As you are reading this sentence, your eyes are moving naturally from the left to the right. Instinctually. Without stopping to think about it, your eyes move. But in what way, and why?

There are many theories for why our eyes move most naturally from left to right. In his book, Presenting to Win: The Art of Telling Your Story, Jerry Weissman covers a few. Some say it’s because in a society where most people are right-handed we are more attuned to things on the right side of our vision. Others think it could be traced to the natural movement of the sun from left to right. Still others venture to guess that it is reinforced in the way we learn to read in the West, from left to right.

Whatever the reason, it’s helpful to for us to understand more about the natural movement of the human eye because when we understand how our eyes move, we can design better presentation media.

How Our Eyes Work

Our eyes move in 4 basic ways, but the one we are most concerned with is the movement referred to as saccades. These are “rapid, ballistic movements of the eyes that abruptly change the point of fixation. They range in amplitude from the small movements made while reading, for example, to the much larger movements made while gazing around a room.” These eye movements are made quickly, about 2 to 3 jumps or darts per second. We use these jumps as a way to explore the environment and to quickly decide where to focus. After we’ve used saccades to decide what deserves our attention, we then move into a slower information-extraction mode.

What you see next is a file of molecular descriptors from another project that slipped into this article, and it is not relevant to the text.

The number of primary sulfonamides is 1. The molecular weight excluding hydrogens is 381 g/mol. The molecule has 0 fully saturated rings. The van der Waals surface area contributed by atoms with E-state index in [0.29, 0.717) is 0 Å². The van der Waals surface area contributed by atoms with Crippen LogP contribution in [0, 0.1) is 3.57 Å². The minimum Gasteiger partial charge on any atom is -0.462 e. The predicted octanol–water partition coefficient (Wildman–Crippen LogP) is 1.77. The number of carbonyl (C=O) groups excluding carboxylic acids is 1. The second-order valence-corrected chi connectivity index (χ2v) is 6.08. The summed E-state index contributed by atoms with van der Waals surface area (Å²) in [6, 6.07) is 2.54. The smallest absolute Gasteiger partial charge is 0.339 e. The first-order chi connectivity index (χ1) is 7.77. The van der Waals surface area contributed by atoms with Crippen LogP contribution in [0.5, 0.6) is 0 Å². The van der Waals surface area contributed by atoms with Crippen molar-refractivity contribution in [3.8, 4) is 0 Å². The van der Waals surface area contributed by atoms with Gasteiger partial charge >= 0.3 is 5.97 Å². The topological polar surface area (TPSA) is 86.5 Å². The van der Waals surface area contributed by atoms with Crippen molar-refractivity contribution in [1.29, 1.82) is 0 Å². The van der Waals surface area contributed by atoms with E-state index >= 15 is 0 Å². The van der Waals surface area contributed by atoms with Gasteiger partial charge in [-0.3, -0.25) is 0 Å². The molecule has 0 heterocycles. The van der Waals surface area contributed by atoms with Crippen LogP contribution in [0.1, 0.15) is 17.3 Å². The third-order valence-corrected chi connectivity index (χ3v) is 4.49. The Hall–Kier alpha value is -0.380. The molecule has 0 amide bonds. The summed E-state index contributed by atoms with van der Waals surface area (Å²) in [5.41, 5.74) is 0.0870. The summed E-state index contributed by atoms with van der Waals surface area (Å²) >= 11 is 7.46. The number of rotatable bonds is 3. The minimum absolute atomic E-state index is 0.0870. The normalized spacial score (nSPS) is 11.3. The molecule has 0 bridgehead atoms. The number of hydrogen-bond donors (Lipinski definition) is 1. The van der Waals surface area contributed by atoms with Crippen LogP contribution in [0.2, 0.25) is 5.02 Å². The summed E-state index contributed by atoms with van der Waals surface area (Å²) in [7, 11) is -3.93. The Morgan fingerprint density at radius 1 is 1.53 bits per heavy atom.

Audience Reflexive Patterns

Most audience members will use saccadic eye movement to gather information quickly in a predictable pattern. They will start at the left side of the screen and move to the right. However, depending on the audience you are speaking to and the topic you are covering, there could be some difference in vertical eye movement.

In business settings, most audiences prefer to start in the lower left corner of a screen while moving their eyes up and to the right. Weissman says this is because those in the business world are accustomed to “following the desired growth pattern of revenue and profits symbolized” by that type of direction. Up and to the left means good things: growth, profit, increase. If you are communicating ideas to a business crowd, be aware that their eyes might instinctually start at the lower left corner.

In more creative settings, consider designing slides that follow eye movement from the upper left corner to the lower right one. Weissman says, “most painters organize their pictures based on eye movement down and to the right. That is why, more often than not, artists sign their canvases in the lower-right corner.” Creatives will then most likely start at the upper left and sweep down to take in the needed information.

Introducing Motion

These standard eye patterns are pretty predictable. Well, that is, until you introduce motion. In one experiment, researchers found that in still pictures, people tend to look for contrast and tend to focus on the corners of image, following the reflexive patterns we just talked about. But when motion is introduced, “viewers look at things that are moving, and at things that are going from light to dark or from dark to light . . . In particular, the eyes follow new motion that could reveal something that you need to deal with in a hurry – an object falling or an animal on the move.” So design your slides in a way that follows the reflexive pattern of left to right, unless you have motion. At that point, use the motion to direct where you want your audience to look, because motion interrupts natural eye movement and draws instant attention.

You’ll sound incredibly cool when you work terms like saccadic eye moment, reflexive eye patterns, and motion interruption into your vocabulary. But even more important than impressing your coworkers or your boss, you’ll be able to design better slides for your audience because you know the science behind how their eyes move when they look at those slides.

At Ethos3, all of our design and presentation methods are backed by science. Ready to learn more?

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